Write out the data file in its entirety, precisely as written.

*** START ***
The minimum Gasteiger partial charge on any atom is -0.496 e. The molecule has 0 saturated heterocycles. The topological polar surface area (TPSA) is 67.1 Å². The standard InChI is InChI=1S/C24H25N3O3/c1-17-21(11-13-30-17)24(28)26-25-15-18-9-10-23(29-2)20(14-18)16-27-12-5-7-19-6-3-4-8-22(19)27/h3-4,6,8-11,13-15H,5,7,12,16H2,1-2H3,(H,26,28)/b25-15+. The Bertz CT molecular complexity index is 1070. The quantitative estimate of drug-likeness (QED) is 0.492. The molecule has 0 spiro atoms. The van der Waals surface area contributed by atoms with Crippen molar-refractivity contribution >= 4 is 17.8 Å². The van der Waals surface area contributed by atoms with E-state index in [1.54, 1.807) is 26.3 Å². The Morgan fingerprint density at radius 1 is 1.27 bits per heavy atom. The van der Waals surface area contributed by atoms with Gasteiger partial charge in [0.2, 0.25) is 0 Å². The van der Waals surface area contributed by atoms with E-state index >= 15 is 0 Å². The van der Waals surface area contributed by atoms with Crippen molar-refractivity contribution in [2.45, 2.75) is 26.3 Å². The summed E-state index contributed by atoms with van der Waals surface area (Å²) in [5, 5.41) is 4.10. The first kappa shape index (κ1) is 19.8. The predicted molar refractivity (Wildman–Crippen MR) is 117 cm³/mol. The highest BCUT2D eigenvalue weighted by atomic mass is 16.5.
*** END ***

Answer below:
The minimum Gasteiger partial charge on any atom is -0.496 e. The molecule has 0 saturated heterocycles. The topological polar surface area (TPSA) is 67.1 Å². The standard InChI is InChI=1S/C24H25N3O3/c1-17-21(11-13-30-17)24(28)26-25-15-18-9-10-23(29-2)20(14-18)16-27-12-5-7-19-6-3-4-8-22(19)27/h3-4,6,8-11,13-15H,5,7,12,16H2,1-2H3,(H,26,28)/b25-15+. The Bertz CT molecular complexity index is 1070. The quantitative estimate of drug-likeness (QED) is 0.492. The molecule has 0 spiro atoms. The van der Waals surface area contributed by atoms with Crippen molar-refractivity contribution >= 4 is 17.8 Å². The van der Waals surface area contributed by atoms with E-state index in [1.54, 1.807) is 26.3 Å². The Morgan fingerprint density at radius 1 is 1.27 bits per heavy atom. The van der Waals surface area contributed by atoms with Gasteiger partial charge in [0.2, 0.25) is 0 Å². The van der Waals surface area contributed by atoms with E-state index >= 15 is 0 Å². The van der Waals surface area contributed by atoms with Crippen molar-refractivity contribution in [2.45, 2.75) is 26.3 Å². The summed E-state index contributed by atoms with van der Waals surface area (Å²) in [5, 5.41) is 4.10. The first kappa shape index (κ1) is 19.8. The predicted molar refractivity (Wildman–Crippen MR) is 117 cm³/mol. The highest BCUT2D eigenvalue weighted by atomic mass is 16.5.